Discussing cool-weather recipes over lunch one day, a co-worker in our group explained that he liked to make posole during the weekend for sharing with friends and family who stopped by to watch football on TV.
"Posole," I chimed in, "that's one of our favorites, too."
What I didn't add, though, was that we didn't make it for a crowd; we made it for the week as part of our "simpler living" effort. But I wasn't sure that would sound appetizing to the others. They probably would have preferred the "Monday night meatloaf" menu plan.
Monday night meatloaf had nothing to do with football. It was the centerpiece of the weekly menu cycle that evolved in our home when I was in junior high school.
With my brother and I taking part in various after-school activities and my parents teaching college classes at different times each semester, we usually weren't all home simultaneously to share weekday dinners.
But my mom wanted us to have a hot, home-cooked meal, so she came up with a basic menu of items she could make or set out in advance. Then, whoever was home first could put the meal on to cook in time for those who were there to eat early (and dash off, if needed). And it would be there waiting for those who came later to enjoy whenever they arrived.
I remember coming in from a chilly cross-country practice and being grateful for the ready-to-eat plate of food kept warm under a steel mixing bowl in the oven (in the premicrowave 1970s).
Even though we came to joke, "If it's Monday, it must be meatloaf," the routine worked. And we didn't mind the weekly repetition (meatloaf, spaghetti, burgers, chili pie, fish sticks).
When my two stepsons were growing up, I adopted a similar menu plan to make hot dinners as easy as possible. We soon ended up with a cycle highlighted by "Thursday night hot dogs" and "Friday night burritos."
But last year, in our now usually-empty nest, my husband and I discovered that it was even simpler to eat the same dish for three or four dinners in a row, and we didn't mind the more frequent repetition since it meant less cooking and dish washing on already rushed weekday work nights.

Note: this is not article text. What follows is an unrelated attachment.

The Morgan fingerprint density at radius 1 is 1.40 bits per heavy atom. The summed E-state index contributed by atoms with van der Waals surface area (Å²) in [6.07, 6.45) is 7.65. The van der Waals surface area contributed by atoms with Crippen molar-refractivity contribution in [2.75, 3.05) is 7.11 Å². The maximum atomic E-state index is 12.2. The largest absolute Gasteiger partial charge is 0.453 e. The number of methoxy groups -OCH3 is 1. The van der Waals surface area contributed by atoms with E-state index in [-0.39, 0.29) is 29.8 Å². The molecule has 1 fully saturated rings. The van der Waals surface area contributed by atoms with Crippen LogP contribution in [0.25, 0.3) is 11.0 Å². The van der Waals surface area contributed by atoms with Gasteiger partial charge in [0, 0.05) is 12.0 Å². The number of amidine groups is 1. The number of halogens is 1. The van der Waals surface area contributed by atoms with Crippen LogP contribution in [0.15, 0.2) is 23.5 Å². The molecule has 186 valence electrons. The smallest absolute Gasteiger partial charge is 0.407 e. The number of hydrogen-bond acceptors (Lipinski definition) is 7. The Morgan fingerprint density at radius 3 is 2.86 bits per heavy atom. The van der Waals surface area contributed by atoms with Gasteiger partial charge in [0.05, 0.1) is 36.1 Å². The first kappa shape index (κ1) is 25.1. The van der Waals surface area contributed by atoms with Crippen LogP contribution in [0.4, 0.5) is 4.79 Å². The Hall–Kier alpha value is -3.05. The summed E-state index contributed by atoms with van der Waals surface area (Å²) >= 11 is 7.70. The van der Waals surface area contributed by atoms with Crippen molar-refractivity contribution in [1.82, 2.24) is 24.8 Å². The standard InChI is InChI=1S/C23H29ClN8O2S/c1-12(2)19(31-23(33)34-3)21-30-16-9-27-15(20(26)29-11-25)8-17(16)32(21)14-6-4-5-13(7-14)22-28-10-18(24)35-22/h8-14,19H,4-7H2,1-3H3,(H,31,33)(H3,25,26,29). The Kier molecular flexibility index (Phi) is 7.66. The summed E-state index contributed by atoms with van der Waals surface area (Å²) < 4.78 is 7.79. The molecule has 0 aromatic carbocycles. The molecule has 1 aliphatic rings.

So we adopted the "Sunday night soup" cycle: We make a large crockpot of soup or stew on Sunday, which then usually lasts us (with sides of salad and bread) at least through Wednesday.
During the early months of the effort, we regularly browsed cookbooks for new slow-cooker selections, tested them, and then noted our favorites (such as posole and minestrone) for repeat meals.
While it may not be the most creative way to cook, we've found our soup plan certainly simplifies mealtimes and in the hot summer months is easily converted to the "Sunday night salad" plan (same concept but with a supersize salad bowl).
And when the boys stop by to eat? We often revert to "Monday night" meatloaf and baked potatoes (now a treat rather than a routine), "Friday night" burritos, or the posole – one of their new favorites. But on those nights, we need a backup plan (or a second crockpot), since with a crowd, there won't be enough left over to last until Wednesday!
1 pound pork, trimmed of fat and cut into 1-1/2-inch chunks
1-1/4 pounds skinned and deboned chicken breast or thighs, cut into 1-1/2-inch chunks
1 large onion, diced
3 medium bell peppers, seeded and diced
1 (7-ounce) can diced green chiles
3 cans (15 ounces each) hominy, drained and rinsed
7 garlic cloves, minced
1 teaspoon salt
2 teaspoons ground cumin
2 teaspoons dried oregano
1 tablespoon chili powder
5 cups chicken broth
Shredded green cabbage (for garnish)
Chopped radishes (for garnish)
In a 6-quart slow cooker, mix together the pork and chicken pieces, onion, peppers, chiles, hominy, garlic, and seasonings. Pour in the chicken broth. Cover, cook on high heat for 1 hour, and then on low heat for 5 to 6 hours more. (Check if meat is done.)
To serve, garnish with shredded cabbage, radishes, and a sprinkling of lime juice. Note: For extra lime flavor, add zest and juice of half a lime to the crock.
Makes 6 to 8 servings.